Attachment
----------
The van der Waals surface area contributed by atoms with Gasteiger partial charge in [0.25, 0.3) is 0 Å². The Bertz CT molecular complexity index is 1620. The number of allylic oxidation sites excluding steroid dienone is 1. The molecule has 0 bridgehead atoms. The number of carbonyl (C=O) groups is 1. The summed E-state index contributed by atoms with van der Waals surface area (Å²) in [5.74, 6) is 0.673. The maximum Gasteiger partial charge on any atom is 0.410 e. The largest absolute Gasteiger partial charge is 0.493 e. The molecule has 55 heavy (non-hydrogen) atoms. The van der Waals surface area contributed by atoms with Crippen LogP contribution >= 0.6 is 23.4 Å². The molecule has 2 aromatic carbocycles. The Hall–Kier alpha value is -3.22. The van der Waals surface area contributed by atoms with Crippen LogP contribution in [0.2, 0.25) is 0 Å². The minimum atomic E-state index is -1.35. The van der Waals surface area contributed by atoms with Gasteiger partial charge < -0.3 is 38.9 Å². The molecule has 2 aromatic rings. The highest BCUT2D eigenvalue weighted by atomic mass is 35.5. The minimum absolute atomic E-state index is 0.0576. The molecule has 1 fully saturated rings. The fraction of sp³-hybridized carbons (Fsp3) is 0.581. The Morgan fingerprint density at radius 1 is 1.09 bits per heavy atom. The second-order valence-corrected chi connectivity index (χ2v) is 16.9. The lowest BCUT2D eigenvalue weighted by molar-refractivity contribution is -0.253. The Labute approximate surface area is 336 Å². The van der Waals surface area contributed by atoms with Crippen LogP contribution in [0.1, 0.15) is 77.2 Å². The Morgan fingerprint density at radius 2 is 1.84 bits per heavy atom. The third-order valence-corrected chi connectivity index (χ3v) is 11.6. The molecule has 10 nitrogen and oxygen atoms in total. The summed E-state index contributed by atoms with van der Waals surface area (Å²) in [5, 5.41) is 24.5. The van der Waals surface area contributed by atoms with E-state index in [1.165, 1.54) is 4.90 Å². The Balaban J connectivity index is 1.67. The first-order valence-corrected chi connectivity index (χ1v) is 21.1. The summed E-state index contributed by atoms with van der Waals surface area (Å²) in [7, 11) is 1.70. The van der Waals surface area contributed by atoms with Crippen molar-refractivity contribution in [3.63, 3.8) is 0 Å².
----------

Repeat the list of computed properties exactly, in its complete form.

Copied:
The van der Waals surface area contributed by atoms with Gasteiger partial charge in [0.25, 0.3) is 0 Å². The Bertz CT molecular complexity index is 1620. The number of allylic oxidation sites excluding steroid dienone is 1. The molecule has 0 bridgehead atoms. The number of carbonyl (C=O) groups is 1. The summed E-state index contributed by atoms with van der Waals surface area (Å²) in [5.74, 6) is 0.673. The maximum Gasteiger partial charge on any atom is 0.410 e. The largest absolute Gasteiger partial charge is 0.493 e. The molecule has 55 heavy (non-hydrogen) atoms. The van der Waals surface area contributed by atoms with Crippen LogP contribution >= 0.6 is 23.4 Å². The molecule has 2 aromatic carbocycles. The Hall–Kier alpha value is -3.22. The van der Waals surface area contributed by atoms with Crippen LogP contribution in [0.2, 0.25) is 0 Å². The minimum atomic E-state index is -1.35. The van der Waals surface area contributed by atoms with Gasteiger partial charge < -0.3 is 38.9 Å². The molecule has 2 aromatic rings. The highest BCUT2D eigenvalue weighted by atomic mass is 35.5. The minimum absolute atomic E-state index is 0.0576. The molecule has 1 fully saturated rings. The fraction of sp³-hybridized carbons (Fsp3) is 0.581. The Morgan fingerprint density at radius 1 is 1.09 bits per heavy atom. The second-order valence-corrected chi connectivity index (χ2v) is 16.9. The lowest BCUT2D eigenvalue weighted by molar-refractivity contribution is -0.253. The Labute approximate surface area is 336 Å². The van der Waals surface area contributed by atoms with Crippen LogP contribution in [0.1, 0.15) is 77.2 Å². The Morgan fingerprint density at radius 2 is 1.84 bits per heavy atom. The third-order valence-corrected chi connectivity index (χ3v) is 11.6. The molecule has 10 nitrogen and oxygen atoms in total. The summed E-state index contributed by atoms with van der Waals surface area (Å²) in [5, 5.41) is 24.5. The van der Waals surface area contributed by atoms with E-state index in [1.165, 1.54) is 4.90 Å². The Balaban J connectivity index is 1.67. The first-order valence-corrected chi connectivity index (χ1v) is 21.1. The summed E-state index contributed by atoms with van der Waals surface area (Å²) in [7, 11) is 1.70. The van der Waals surface area contributed by atoms with Crippen molar-refractivity contribution in [3.63, 3.8) is 0 Å².